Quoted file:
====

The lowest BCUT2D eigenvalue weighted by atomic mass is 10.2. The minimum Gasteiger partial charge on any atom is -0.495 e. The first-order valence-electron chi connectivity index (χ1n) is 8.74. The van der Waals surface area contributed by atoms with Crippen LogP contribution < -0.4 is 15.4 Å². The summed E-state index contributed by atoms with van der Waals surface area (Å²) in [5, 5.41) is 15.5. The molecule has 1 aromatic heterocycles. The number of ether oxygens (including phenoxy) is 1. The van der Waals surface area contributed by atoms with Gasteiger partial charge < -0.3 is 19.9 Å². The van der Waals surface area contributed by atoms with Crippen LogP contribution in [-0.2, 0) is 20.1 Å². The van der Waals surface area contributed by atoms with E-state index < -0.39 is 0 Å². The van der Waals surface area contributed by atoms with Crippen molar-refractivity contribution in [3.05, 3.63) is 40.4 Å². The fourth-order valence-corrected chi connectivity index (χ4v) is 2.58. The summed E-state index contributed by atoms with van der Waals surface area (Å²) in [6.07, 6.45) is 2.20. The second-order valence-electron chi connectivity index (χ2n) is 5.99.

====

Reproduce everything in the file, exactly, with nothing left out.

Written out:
The lowest BCUT2D eigenvalue weighted by atomic mass is 10.2. The minimum Gasteiger partial charge on any atom is -0.495 e. The first-order valence-electron chi connectivity index (χ1n) is 8.74. The van der Waals surface area contributed by atoms with Crippen LogP contribution < -0.4 is 15.4 Å². The summed E-state index contributed by atoms with van der Waals surface area (Å²) in [5, 5.41) is 15.5. The molecule has 1 aromatic heterocycles. The number of ether oxygens (including phenoxy) is 1. The van der Waals surface area contributed by atoms with Gasteiger partial charge < -0.3 is 19.9 Å². The van der Waals surface area contributed by atoms with Crippen LogP contribution in [-0.2, 0) is 20.1 Å². The van der Waals surface area contributed by atoms with E-state index < -0.39 is 0 Å². The van der Waals surface area contributed by atoms with Crippen molar-refractivity contribution in [3.05, 3.63) is 40.4 Å². The fourth-order valence-corrected chi connectivity index (χ4v) is 2.58. The summed E-state index contributed by atoms with van der Waals surface area (Å²) in [6.07, 6.45) is 2.20. The second-order valence-electron chi connectivity index (χ2n) is 5.99.